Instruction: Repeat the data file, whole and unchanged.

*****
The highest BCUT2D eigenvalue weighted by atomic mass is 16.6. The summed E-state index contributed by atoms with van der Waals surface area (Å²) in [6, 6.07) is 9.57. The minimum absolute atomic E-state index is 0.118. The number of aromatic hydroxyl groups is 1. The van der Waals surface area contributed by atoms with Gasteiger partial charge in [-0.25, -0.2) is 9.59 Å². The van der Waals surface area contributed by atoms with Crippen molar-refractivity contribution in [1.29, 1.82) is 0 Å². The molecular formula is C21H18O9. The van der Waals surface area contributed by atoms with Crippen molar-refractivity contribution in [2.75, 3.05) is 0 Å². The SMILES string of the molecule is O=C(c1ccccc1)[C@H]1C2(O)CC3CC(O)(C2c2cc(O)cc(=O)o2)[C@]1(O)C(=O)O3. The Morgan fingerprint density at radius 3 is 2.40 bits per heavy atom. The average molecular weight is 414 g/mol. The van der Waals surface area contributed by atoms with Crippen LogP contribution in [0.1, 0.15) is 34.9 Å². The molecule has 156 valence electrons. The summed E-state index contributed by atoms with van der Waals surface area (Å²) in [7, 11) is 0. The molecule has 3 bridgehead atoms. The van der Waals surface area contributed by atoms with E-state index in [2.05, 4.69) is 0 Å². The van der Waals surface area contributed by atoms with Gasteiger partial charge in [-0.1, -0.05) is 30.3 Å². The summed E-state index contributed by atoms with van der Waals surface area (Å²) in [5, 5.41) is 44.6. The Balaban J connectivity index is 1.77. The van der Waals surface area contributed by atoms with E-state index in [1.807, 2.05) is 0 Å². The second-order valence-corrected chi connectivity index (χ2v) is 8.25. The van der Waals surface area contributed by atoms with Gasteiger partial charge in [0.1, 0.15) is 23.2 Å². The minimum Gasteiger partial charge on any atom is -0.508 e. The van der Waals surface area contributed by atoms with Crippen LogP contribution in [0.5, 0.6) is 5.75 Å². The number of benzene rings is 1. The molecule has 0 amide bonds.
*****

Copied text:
The highest BCUT2D eigenvalue weighted by atomic mass is 16.6. The summed E-state index contributed by atoms with van der Waals surface area (Å²) in [6, 6.07) is 9.57. The minimum absolute atomic E-state index is 0.118. The number of aromatic hydroxyl groups is 1. The van der Waals surface area contributed by atoms with Gasteiger partial charge in [-0.25, -0.2) is 9.59 Å². The van der Waals surface area contributed by atoms with Crippen molar-refractivity contribution in [1.29, 1.82) is 0 Å². The molecular formula is C21H18O9. The van der Waals surface area contributed by atoms with Crippen molar-refractivity contribution in [2.75, 3.05) is 0 Å². The SMILES string of the molecule is O=C(c1ccccc1)[C@H]1C2(O)CC3CC(O)(C2c2cc(O)cc(=O)o2)[C@]1(O)C(=O)O3. The Morgan fingerprint density at radius 3 is 2.40 bits per heavy atom. The average molecular weight is 414 g/mol. The van der Waals surface area contributed by atoms with Crippen LogP contribution in [0.1, 0.15) is 34.9 Å². The molecule has 156 valence electrons. The summed E-state index contributed by atoms with van der Waals surface area (Å²) in [7, 11) is 0. The molecule has 3 bridgehead atoms. The van der Waals surface area contributed by atoms with E-state index in [2.05, 4.69) is 0 Å². The van der Waals surface area contributed by atoms with Gasteiger partial charge in [-0.1, -0.05) is 30.3 Å². The summed E-state index contributed by atoms with van der Waals surface area (Å²) in [5, 5.41) is 44.6. The Balaban J connectivity index is 1.77. The van der Waals surface area contributed by atoms with E-state index in [1.807, 2.05) is 0 Å². The second-order valence-corrected chi connectivity index (χ2v) is 8.25. The van der Waals surface area contributed by atoms with Gasteiger partial charge in [0.1, 0.15) is 23.2 Å². The minimum Gasteiger partial charge on any atom is -0.508 e. The van der Waals surface area contributed by atoms with Crippen LogP contribution in [0.5, 0.6) is 5.75 Å². The number of benzene rings is 1. The molecule has 0 amide bonds.